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Feb 4, 2009 10:58 AMPublication: The Southampton Press

Sag Harbor nearing decision on code changes

Feb 4, 2009 10:58 AM

Opinions of Sag Harbor’s proposed and hotly contested village code revisions, which primarily target the downtown business district, were mixed during a public hearing held last week by the Village Board.

While most agreed that the January 29 meeting provided for productive and informative dialogue, two actions remain fundamentally at odds over the code changes and the philosophy behind them.

Facing development pressure, including three large-scale condominium projects and corporate retail chains looking to take over smaller mom-and-pop stores in the village, the board hired a pair of consultants to make the proposed code revisions.

“We had a lot of concerns,” Mayor Gregory Ferraris said. The current “patchwork code” left the Sag Harbor Zoning Board of Appeals feeling “defenseless when dealing with some of these projects,” he added.

A second hearing on the proposed code changes will be held on Friday, February 13. An environmental review of the code revision is underway, and a completed report of its environmental impacts must be forwarded to East Hampton and Southampton towns, the Village of North Haven, Suffolk County and New York State before the village can approve the changes. Mr. Ferraris said he expected the board to act on the changes in the near future.

Trustee Tiffany Scarlato initiated the code revision and brought in attorney Anthony Tohill and planning consultant Rich Warren to create a document that would preserve the historic integrity of the village. However, many of the provisions appear largely driven by the community preservation group Save Sag Harbor.

The group formed in the summer of 2007 after news that a 10,000-square-foot CVS superstore would likely replace the 7-Eleven and neighboring shops on Long Island Avenue. The group’s clout and membership grew quickly, and before long, the organization’s lawyer, Jeff Bragman, had laid out a host of ideas to curtail development and maintain the historic character and diversity of the 300-year-old whaling port.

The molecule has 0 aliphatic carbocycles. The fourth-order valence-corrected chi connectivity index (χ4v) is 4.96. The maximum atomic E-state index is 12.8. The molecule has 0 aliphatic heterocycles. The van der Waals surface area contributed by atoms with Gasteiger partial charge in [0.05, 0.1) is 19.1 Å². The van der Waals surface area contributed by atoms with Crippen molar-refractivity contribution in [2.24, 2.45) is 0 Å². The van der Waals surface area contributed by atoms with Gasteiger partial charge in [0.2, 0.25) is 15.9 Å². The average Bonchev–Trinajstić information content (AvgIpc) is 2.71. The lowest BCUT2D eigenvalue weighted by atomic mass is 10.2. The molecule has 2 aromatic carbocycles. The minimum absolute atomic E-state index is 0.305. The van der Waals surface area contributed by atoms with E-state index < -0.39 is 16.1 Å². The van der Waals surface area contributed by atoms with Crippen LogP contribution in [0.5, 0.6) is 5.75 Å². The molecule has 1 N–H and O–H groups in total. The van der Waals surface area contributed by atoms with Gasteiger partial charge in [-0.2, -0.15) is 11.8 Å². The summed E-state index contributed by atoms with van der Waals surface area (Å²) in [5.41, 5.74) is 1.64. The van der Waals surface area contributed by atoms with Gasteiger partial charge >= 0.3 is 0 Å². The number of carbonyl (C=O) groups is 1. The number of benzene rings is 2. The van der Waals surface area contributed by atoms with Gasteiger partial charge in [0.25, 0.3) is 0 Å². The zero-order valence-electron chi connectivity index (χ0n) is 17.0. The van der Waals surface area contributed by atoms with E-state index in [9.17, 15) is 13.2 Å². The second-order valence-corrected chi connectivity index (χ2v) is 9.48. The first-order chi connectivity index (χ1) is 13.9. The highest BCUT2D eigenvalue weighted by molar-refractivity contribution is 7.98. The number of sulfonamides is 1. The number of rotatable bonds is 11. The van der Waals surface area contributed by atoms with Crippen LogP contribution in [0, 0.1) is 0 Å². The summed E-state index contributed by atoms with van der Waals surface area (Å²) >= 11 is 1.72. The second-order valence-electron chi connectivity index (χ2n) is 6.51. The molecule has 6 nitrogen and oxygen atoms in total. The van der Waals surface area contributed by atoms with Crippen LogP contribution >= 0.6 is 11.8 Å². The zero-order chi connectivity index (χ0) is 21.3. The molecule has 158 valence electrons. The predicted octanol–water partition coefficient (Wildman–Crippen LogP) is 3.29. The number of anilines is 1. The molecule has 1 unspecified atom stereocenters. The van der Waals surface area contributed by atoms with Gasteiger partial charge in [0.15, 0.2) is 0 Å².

More recently, village landlords and business owners formed the Sag Harbor Business Alliance. One of SBA’s primary objectives is to protect the business community from restrictions that its members believe could hurt property values and the local economy.

Though the completed document was not unveiled until last May, the proposed code revisions were introduced in September 2007. The document places limitations on the size and location of specific types of stores in the village’s business district. One of the more controversial provisions prohibits certain businesses, such as real estate firms, banks and other non-retail shops, in the business district. If the code changes are adopted, those kinds of businesses will be relegated to an outlying office district, though preexisting non-retail shops would be allowed to remain.

The code allows only new retail and restaurants to open in the business district, though that zone has been reduced to the properties along Main Street to account for the newly formed office district.

Proposed changes of use would be closely monitored under the new code, although switching from one retail operation to another would require little more than a trip to the village Building Department. Spaces larger than 3,000 square feet would automatically require a site-plan review. Mr. Ferraris noted that applications would be approved easily if the new business has no additional sewage or parking requirements.

The proposed code does not permit stores larger than 10,000 square feet.

Responding to the suffering economy, the Village Board announced a recent change last week that would permit offices to fill second-story spaces along Main Street. In an attempt to promote affordable apartments, the revision had previously prohibited second-story offices unless they were accessory to the retail business below.

The board responded to public comment and made numerous changes to the document since it was revealed last spring. “We addressed all concerns of the public that we were able to address,” Ms. Scarlato said.

At the hearing, the mayor acknowledged that questions and comments from Save Sag Harbor and the Sag Harbor Business Alliance would provide the basis for the evening’s dialogue.

American Hotel owner and SBA co-founder Ted Conklin said his group was not pleased with the code revisions and called for a completely new code to be drafted. He said all camps share a similar vision for the future, but they clearly disagree on how to get there.

“We’re the envy of all the other villages,” Mr. Conklin said, explaining that Sag Harbor has had 25 years of extraordinary success under the current code. He charged that the added restrictions would drive new tenants away.

Michael Eicke, another SBA member and the owner since 1994 of the Christy’s building on Main Street, said he has put a lot of money into his investment and now he’s suffering without a tenant.

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Maintain the historic character and diversity of the 300-year-old whaling port.

The group formed in the summer of 2007 after news that a 10,000-square-foot CVS superstore would likely replace the 7-Eleven and neighboring shops on Long Island Avenue.

Why don't you rewrite all the zoning laws, bypass the building codes and build a Super Wal-Mart at the end of long wharf.
Lack of proposed code revisions is what makes Sag Harbor unique. Leave it alone please!!!!
By Dragharbor1980 (9), North Haven on Feb 6, 09 9:45 PM
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